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CALAMY, BENJAMIN, D.D. (1642–1686), prebendary of St. Paul's, was the second son of Edmund Calamy the elder [q. v.], and eldest son by his second wife, Anne Leaver. He was born in London on or before 8 June 1642. His mother, according to Tillotson, was a strong presbyterian. His education was begun at St. Paul's School. His father sent him, before 1660, to Catharine Hall, Cambridge, where he fully sustained the family reputation. At the Restoration, which his father had been active in promoting, Benjamin Calamy, with his younger brother James, adhered to the national church as re-established. The ejectment of his father and elder brother occurred while he was still an undergraduate, but his writings show that if he was alarmed into conformity, it was the sectarianism of the nonconformists, rather than their sufferings, which alarmed him. He graduated B.A. in 1664, M.A. in 1668, was elected fellow, and became ‘an ornament to the college’ (Echard). Among his pupils was James Bonnell [q. v.] On 25 April 1677 he obtained the preferment from which his father had been ejected, the perpetual curacy of St. Mary Aldermanbury, in succession to Simon Ford, D.D. This appointment he owed to the interest of the notorious George Jeffries, then a leading man in the parish. He was soon appointed one of the king's chaplains in ordinary, and took his D.D. in 1680. In 1683 the publication of his ‘Discourse about a Doubting [the second edition has ‘Scrupulous’] Conscience,’ dedicated to Jeffries, made a great noise. He had already preached it twice with great applause, once to his own parishioners, and again at Bow Church. His text (Luke xi. 41) gave occasion for expounding his habitual thesis, that the best church is the one which leads men to subordinate everything else to humble and practical piety. The sting of the sermon lay in Calamy's quotations from Baxter and from his own father; the former having declared that ‘thousands are gone to hell,’ the latter that ‘all our church calamities have sprung’ from forsaking the parish churches. Calamy's sermon was accepted as a challenge to nonconformists by a baptist schoolmaster, Thomas de Laune [q. v.], who brought out ‘A Plea for the Nonconformists,’ 1683, a pithy and trenchant performance. Its publication cost its author his liberty, and indeed his life. Although Calamy did not choose to answer the letters which De Laune wrote to him from Newgate, he made interest in his behalf, and his failure to obtain De Laune's release ‘was no small trouble to him,’ as his nonconformist nephew testifies. For his ‘scrupulous conscience’ sermon Calamy was rewarded in 1683 by the dean and chapter of St. Paul's with the vicarage of St. Lawrence Jewry, with St. Mary Magdalene, Milk Street, annexed. On 18 June 1685 he was installed in the prebend of Harleston in St. Paul's, vacated by the death of John Wells, D.D. His nephew thinks he now had ‘a fair prospect of the utmost preferment.’ But in the autumn of this year occurred the lamentable affair of Alderman Henry Cornish [q. v.], executed on 23 Oct., nominally for conspiracy, but really for the part he had taken in the discovery of the alleged ‘popish plot.’ Cornish was Calamy's parishioner; on his trial Calamy stood by him, and in the interval before his execution repeatedly pressed Jeffries to intercede for him. Jeffries is reported to have told Calamy at last that ‘a mine of gold as deep as the monument is high, and a bunch of pearls as big as the flames at the top of it,’ would not save Cornish. Up to the morning of his execution Calamy was in attendance upon the condemned man; he could not trust himself to accompany him to the scaffold. His nephew, who met him on his way from his last interview with Cornish, thought he ‘would have sunk down’ as he told the sad story. There can be little doubt that this business preyed upon Calamy's spirits and caused his death. In less than two months he was seized by a pleurisy, under which he sank, ‘when a little turned of forty years of age,’ says his nephew, somewhat underestimating his years. He was buried on 7 Jan. 1686 at St. Lawrence Jewry, the sermon at his funeral being preached by his co-prebendary, William Sherlock. He left a widow, to whom his parishioners made a ‘generous present.’ Calamy was on the best of terms with his nonconformist brother and nephew, and ‘exceeding kind’ to the latter after his father's death. He declares that could he find any church ‘that did lay greater stress upon a pure mind and a blameless life, and less upon voluntary strictnesses and indifferent rites and ceremonies than we do, I would very soon be of that church, and even entice all I could to it’ (Sermons, 4th edition, 1704, p. 75). According to Ned Millington, the auctioneer who valued his library, none of his books were so much thumbed and marked as the works of the puritan William Perkins, particularly his ‘Cases of Conscience.’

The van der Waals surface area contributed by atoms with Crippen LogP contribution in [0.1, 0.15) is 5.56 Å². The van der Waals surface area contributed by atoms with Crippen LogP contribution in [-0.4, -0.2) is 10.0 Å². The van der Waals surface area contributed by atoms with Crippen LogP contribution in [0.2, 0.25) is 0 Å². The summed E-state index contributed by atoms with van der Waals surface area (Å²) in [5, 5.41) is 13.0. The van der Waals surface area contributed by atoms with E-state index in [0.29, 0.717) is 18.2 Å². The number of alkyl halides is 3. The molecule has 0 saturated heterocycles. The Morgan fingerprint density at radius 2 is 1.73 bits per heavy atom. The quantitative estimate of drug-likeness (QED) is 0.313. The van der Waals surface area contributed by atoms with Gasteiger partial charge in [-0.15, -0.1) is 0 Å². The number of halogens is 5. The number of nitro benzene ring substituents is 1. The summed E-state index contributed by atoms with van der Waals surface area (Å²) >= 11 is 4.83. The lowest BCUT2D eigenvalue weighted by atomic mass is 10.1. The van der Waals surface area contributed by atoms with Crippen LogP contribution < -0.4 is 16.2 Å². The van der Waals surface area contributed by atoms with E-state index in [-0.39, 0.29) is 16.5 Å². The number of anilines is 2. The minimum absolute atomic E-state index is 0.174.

He published seven separate sermons, enumerated in ‘Biographia Britannica,’ the earliest being a sermon at Guildhall, from Tit. iii. 8, 9, 1673, 4to. In 1690 his brother James edited an 8vo volume, dedicated to the parishioners of St. Lawrence and St. Mary Magdalene, and containing thirteen of Calamy's sermons, all preached on special occasions; prefixed is his likeness, engraved by Vander Gucht, and appended is Sherlock's sermon at his funeral, originally published 1686, 4to. The volume went through several editions, and was to have been followed by another, which James Calamy could not be prevailed upon to bring out. One of his sermons is reprinted in ‘British Pulpit Eloquence,’ 1814, 8vo, vol. i. Granger mentions two other prints of Benjamin Calamy.

[Biog. Brit. 1784, iii. 137 (life by John Campbell, LL.D., a few additions by Kippis); Birch's Life of Tillotson, 2nd ed. 1753, p. 388; Calamy's Hist. Acct. of my own Life, 1830, i. 57 sq., 74; Granger's Biog. Hist. of Eng., 1824, v. 32; extract from parish register of St. Mary Aldermanbury, per Rev. C. C. Collins.]

A. G.